Catholic Church 'shouldn't run schools' unless it reports abuse revealed during confession: survivor

By Elise Scott
Australian Broadcasting Corporation
December 13, 2017

Damian De Marco took aim at the Catholic Church's running of schools.

Child sexual abuse survivor Damian De Marco is calling for the Catholic Church to be banned from operating Australian schools unless it agrees to report abuse revealed during confession.

The call comes as the Royal Commission into Institutional Responses to Child Sexual Abuse prepares to hand down its final report tomorrow.

Mr De Marco said government support should be pulled from Catholic schools unless the church promises to protect children over its own reputation.

"I don't think they should have a license to run schools anymore if they continue to promise to their institution that they will conceal child sexual abuse," he said.

The Canberra-based child safety campaigner fronted the royal commission after decades of fighting to prevent children suffering abuse.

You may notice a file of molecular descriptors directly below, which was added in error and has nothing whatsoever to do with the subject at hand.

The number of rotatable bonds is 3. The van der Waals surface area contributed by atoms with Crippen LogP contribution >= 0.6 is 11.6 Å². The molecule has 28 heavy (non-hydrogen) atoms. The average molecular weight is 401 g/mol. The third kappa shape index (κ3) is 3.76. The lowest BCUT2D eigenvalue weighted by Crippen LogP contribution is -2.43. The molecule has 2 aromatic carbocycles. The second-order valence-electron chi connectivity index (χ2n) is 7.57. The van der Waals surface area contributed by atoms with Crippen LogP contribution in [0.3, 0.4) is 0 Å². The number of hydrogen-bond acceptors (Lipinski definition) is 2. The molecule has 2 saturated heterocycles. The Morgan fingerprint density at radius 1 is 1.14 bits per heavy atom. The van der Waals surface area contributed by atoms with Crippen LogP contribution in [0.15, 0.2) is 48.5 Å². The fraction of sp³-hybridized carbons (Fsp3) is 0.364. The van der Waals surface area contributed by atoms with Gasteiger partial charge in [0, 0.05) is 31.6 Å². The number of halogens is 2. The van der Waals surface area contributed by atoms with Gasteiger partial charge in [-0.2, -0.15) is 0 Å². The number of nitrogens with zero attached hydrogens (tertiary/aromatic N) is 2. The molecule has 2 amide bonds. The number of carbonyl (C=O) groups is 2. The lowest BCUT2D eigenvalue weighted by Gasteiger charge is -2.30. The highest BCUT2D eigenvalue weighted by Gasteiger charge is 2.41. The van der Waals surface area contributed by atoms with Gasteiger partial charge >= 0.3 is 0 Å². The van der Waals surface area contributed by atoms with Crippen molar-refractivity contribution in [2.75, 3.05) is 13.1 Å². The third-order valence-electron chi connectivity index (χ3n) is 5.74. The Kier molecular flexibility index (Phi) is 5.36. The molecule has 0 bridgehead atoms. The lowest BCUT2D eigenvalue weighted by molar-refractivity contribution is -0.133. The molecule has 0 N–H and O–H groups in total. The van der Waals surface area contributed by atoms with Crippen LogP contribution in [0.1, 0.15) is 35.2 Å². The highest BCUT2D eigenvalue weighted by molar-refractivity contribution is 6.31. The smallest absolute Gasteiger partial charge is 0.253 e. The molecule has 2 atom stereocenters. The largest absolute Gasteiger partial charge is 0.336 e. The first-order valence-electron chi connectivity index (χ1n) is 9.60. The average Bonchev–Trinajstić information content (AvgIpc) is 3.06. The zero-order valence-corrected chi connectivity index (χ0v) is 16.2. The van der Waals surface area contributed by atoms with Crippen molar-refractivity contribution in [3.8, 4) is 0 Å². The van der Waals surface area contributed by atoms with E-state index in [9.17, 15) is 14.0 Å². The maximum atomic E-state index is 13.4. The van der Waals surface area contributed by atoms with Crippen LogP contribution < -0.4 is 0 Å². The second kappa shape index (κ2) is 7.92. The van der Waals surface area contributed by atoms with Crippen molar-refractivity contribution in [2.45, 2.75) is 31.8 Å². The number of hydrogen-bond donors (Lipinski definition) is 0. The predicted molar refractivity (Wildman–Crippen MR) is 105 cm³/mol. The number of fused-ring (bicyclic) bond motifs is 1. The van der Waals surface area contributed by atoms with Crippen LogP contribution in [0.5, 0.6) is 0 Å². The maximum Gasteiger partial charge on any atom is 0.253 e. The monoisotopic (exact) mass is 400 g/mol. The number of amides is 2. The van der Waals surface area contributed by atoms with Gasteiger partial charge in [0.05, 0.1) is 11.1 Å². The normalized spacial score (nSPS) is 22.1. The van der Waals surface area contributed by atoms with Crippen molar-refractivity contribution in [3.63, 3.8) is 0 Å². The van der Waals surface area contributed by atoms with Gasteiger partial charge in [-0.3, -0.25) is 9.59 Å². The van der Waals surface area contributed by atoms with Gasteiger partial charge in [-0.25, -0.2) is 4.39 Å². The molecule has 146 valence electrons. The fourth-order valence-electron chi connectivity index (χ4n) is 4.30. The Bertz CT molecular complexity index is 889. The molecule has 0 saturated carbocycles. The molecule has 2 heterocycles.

Mr De Marco attended Marist College, which was the subject of dozens of allegations of sexual abuse against several brothers.

The college has since apologised to the victims.

Senior church leaders have said on several occasions they would not abide by a royal commission recommendation to break the seal of confession to report child sexual abuse to police.

"They continue to say 'we are above the law of society'," Mr De Marco said.

"If they continue with that, how can they continue to be funded and supported by our government with our children?

"They don't get it, they still don't get it."

'It has to come to an end'

He fears politicians will not act on the commission's toughest recommendations, concerned allegiances to religious institutions will create a conflict.

"How can we continue with the knowledge that they've been running a secret judicial system hidden from our society, trafficking paedophiles from place to place ... allowing more and more children over and over again to be abused?" he said.

"It has to come to an end."

Mr De Marco believes the royal commission has enlightened society about the problems within the Catholic Church.

But he is concerned the institutions will continue to yield power in the community.

"The Church has drawn a line in the sand and said 'we believe we are still entitled to be above the law'," he said.

"Now it's up to society, do we let them, do we not?"


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